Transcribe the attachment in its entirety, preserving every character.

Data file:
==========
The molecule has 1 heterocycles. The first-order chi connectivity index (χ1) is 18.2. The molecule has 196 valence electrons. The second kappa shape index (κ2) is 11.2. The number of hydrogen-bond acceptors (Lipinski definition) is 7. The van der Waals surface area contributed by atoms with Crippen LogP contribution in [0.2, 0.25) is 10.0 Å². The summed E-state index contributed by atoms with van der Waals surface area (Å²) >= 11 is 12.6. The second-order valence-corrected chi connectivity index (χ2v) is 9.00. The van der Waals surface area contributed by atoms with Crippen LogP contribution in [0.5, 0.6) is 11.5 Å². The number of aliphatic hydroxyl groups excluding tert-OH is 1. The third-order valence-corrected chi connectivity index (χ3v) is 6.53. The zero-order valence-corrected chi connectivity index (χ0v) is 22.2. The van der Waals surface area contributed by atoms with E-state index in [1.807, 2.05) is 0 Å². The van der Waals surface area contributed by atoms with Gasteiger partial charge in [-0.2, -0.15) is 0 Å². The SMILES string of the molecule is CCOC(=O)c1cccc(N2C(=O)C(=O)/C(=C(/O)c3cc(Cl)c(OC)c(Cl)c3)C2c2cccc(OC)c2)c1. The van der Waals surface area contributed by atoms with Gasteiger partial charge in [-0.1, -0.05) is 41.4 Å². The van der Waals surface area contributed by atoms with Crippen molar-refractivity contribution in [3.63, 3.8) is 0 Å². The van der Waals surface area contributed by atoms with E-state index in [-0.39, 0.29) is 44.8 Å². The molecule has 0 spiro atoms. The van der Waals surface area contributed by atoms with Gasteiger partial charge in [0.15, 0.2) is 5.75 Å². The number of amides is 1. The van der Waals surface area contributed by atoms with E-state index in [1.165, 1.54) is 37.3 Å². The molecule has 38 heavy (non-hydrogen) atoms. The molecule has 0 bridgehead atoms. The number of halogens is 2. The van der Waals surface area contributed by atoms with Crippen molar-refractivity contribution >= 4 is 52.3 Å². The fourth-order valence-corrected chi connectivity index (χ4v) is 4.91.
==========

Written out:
The molecule has 1 heterocycles. The first-order chi connectivity index (χ1) is 18.2. The molecule has 196 valence electrons. The second kappa shape index (κ2) is 11.2. The number of hydrogen-bond acceptors (Lipinski definition) is 7. The van der Waals surface area contributed by atoms with Crippen LogP contribution in [0.2, 0.25) is 10.0 Å². The summed E-state index contributed by atoms with van der Waals surface area (Å²) >= 11 is 12.6. The second-order valence-corrected chi connectivity index (χ2v) is 9.00. The van der Waals surface area contributed by atoms with Crippen LogP contribution in [0.5, 0.6) is 11.5 Å². The number of aliphatic hydroxyl groups excluding tert-OH is 1. The third-order valence-corrected chi connectivity index (χ3v) is 6.53. The zero-order valence-corrected chi connectivity index (χ0v) is 22.2. The van der Waals surface area contributed by atoms with E-state index in [1.807, 2.05) is 0 Å². The van der Waals surface area contributed by atoms with Gasteiger partial charge in [-0.2, -0.15) is 0 Å². The SMILES string of the molecule is CCOC(=O)c1cccc(N2C(=O)C(=O)/C(=C(/O)c3cc(Cl)c(OC)c(Cl)c3)C2c2cccc(OC)c2)c1. The van der Waals surface area contributed by atoms with Gasteiger partial charge in [-0.1, -0.05) is 41.4 Å². The van der Waals surface area contributed by atoms with Crippen molar-refractivity contribution in [3.63, 3.8) is 0 Å². The van der Waals surface area contributed by atoms with E-state index in [-0.39, 0.29) is 44.8 Å². The molecule has 0 spiro atoms. The van der Waals surface area contributed by atoms with Gasteiger partial charge in [0.15, 0.2) is 5.75 Å². The number of amides is 1. The van der Waals surface area contributed by atoms with E-state index in [1.165, 1.54) is 37.3 Å². The molecule has 38 heavy (non-hydrogen) atoms. The molecule has 0 bridgehead atoms. The number of halogens is 2. The van der Waals surface area contributed by atoms with Crippen molar-refractivity contribution >= 4 is 52.3 Å². The fourth-order valence-corrected chi connectivity index (χ4v) is 4.91.